This memorial was built by famous salt trader in memory of his mother. Now the place wears a deserted look. Wine bottle, Cigarate packets are strewn all over the place. Encroachers have erected their house just near the Chhatri. “I still remember the place was surrounded by gardens and we used to play here thirty years back,” says Desraj Yadav, another resident.
The walls are finished with lime plaster and polished to give a marble like finish. There are eight arched openings on each floor and floral decorative motifs are used decoratively. In typical Mughal style, the colourful paintings depicting the life of Lord Krishna is really mesmerising. The Stones and bricks works are decaying. But the mesmerising paintings and art work are still looking fresh, but there is no effort from the government to preserve them.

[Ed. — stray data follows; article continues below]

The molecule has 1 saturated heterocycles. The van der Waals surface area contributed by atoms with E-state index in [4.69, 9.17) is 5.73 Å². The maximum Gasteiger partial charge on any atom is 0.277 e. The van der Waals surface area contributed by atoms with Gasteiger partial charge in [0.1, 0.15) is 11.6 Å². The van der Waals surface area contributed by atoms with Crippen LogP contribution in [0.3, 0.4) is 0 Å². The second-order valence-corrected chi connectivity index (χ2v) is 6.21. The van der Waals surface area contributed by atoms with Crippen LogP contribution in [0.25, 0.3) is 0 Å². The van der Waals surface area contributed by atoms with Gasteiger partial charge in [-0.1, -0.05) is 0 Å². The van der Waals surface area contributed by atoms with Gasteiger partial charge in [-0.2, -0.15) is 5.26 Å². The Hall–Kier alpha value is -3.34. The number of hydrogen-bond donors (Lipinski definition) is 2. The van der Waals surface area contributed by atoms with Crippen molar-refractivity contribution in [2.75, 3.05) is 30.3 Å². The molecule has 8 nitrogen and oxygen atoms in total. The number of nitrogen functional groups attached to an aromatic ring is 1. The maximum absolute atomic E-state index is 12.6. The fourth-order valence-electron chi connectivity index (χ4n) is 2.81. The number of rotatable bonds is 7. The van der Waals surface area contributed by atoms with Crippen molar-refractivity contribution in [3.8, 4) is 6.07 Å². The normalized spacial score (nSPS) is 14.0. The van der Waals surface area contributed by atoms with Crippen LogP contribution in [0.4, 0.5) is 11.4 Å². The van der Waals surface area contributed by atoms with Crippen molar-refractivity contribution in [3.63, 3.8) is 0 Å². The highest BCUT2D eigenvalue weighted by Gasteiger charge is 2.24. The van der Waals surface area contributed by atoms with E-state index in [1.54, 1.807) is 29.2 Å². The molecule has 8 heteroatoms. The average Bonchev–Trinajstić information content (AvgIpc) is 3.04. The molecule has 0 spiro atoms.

Baoli Ghaus Ali Shah
The octagonal baoli is a Mughal era monument built around 1730s. The four-storey Baoli Ghaus Ali Shah as renamed by the ASI looks like an ordinary structure from outside as only a small circular wall is visible but the grandeur of the place built nearly 300 years is revealed once you enter inside.
This Baoli can be reached by descending several steps. The central well at the bottom step was also dry and unfortunately also littered with rubbish, though the remaining part of the baoli was clean. Contrary to the dilapidated condition of Sheesh Mahal, Baoli is quite well maintained, at least, and work done by the ASI needs to be appreciated.
“Visitors can enter the baoli via a tunnel above which lies at the Jhajjar Gate where the vehicular traffic to and from Jhajjar passes posing a grave threat to the baoli as well as the gate. The vehicles going over the tunnel have eroded the Jhajjar gate enormously. This route should be shifted from here so that Baoli can be protected,” demands Sohan Lal Sain
Sethani ki Mahal
Local elderly people say Sethani Ki Mahal was located near the present Goshala. There were cases regarding ownership of the Mahal.